In September of 2009, we had to help Maddie get up because she wouldn’t stand on her own and when she would walk, her spine was twisted so she would walk sideways. Still, I didn’t take her to the vet. I just thought she was getting older and the end was coming but did I play with her any more that I did before? Not really. In November 2009, I had to help her up and down the stairs because she couldn’t walk them. Did I spend any more time with her? Not really. Later in November I had to pick her up in my arms and carry her outside several times a day to go potty. Did I love her anymore? Not really. In fact, I was mad at her because “she” was like this.
I took her to the vet and wanted the vet to fix her. The vet took some x-rays and we discovered Maddie had arthritis in her upper back causing her not to be able to walk. I took Maddie to another vet who began treatment with Chinese herbs and acupuncture and after one treatment, I saw a little improvement and I was hopeful that she would get better. I started feeding her a raw diet, like the vet said to and she looked like she was doing better. Through scheduling problems, I wasn’t able to get another appointment with the new vet for three weeks and I thought that would be okay but as it turns out, it wasn’t.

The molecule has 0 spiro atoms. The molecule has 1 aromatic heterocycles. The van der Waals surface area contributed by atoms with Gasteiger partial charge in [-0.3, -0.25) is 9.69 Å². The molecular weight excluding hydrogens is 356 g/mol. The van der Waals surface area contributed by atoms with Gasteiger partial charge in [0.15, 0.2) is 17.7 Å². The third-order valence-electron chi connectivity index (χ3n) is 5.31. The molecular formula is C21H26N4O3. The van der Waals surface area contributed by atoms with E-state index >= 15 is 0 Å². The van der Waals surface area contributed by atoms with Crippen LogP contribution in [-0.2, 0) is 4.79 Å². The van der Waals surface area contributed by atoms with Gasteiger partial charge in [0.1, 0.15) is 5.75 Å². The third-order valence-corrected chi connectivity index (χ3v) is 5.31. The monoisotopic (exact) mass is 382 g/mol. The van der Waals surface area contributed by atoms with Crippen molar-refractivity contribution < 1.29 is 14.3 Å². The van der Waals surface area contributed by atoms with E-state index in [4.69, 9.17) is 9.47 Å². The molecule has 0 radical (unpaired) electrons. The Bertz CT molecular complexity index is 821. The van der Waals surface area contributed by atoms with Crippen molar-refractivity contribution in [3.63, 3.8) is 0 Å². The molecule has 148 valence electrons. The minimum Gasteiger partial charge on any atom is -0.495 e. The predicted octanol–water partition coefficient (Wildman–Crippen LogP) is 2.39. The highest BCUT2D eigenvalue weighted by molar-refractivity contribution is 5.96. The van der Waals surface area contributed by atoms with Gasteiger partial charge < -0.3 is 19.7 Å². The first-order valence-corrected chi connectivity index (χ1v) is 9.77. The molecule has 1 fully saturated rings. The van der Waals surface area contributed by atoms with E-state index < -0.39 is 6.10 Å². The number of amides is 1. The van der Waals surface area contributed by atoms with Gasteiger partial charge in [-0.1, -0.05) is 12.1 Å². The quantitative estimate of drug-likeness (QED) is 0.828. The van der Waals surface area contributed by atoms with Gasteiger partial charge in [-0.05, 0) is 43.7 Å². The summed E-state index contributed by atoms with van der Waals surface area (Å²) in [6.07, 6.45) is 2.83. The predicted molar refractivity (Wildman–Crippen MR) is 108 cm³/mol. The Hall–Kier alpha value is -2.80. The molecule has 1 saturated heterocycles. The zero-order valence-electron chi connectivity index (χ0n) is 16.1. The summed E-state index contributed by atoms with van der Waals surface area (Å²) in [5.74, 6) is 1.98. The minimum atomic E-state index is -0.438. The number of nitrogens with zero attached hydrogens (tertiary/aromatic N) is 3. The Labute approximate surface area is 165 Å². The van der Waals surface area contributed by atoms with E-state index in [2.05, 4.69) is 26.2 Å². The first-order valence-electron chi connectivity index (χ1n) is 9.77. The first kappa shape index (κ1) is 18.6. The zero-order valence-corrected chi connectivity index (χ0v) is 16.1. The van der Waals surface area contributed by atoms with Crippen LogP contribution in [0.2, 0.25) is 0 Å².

On December 10, 2009, I took Maddie outside and it had been raining. Maddie was still big (about 140 pounds) and while carrying her, I misjudged the steps, missed the last one and almost dropped her but didn’t and sat her down roughly. When I went to pick her up, she bit me and I knew in that one instance she was in pain and the things I was doing for her weren’t for her…they were for me.
She was hurting and I know she was embarrassed because she had to be carried out to go potty. I knew in that one instance, her time had come and I had to do what I knew…in my heart was the right thing for her.
The next day, I visited with a friend and we talked about what had happened and what had to be done. From there, I went to the vet and made the arrangements for Maddie to be euthanized at my home the following day and then I left work. I went home, held Maddie and didn’t let her go.
Friends and family came to the house and loved on her like never before. We gave her an old blanket, that smelled like us and covered her up. My daughter gave her a stuffed toy and she slept in the living room. I cried myself to sleep that night. I knew that this was my fault and there was no way for anyone to talk me out of this. I waited too long, fed her crap and neglected her.
On December 12, we all gathered around Maddie and loved on her all day. She had the best day of her life! She knew, in that one day, that she was loved the way she loved. Friends and family came and sat with her and played with her and she had the best time.
Later in the afternoon, the vet came and then…it was time. I almost sent her away. I just couldn’t do it but the vet and Donna told me it was the right thing to do. It was time to let her go.
I held her in my arms and the vet gave her a shot that made her sleep. The vet said she was sleeping and wouldn’t feel what would come next. I had a friend read the following Masonic prayer which is given at a certain time during the raising of a Master Mason: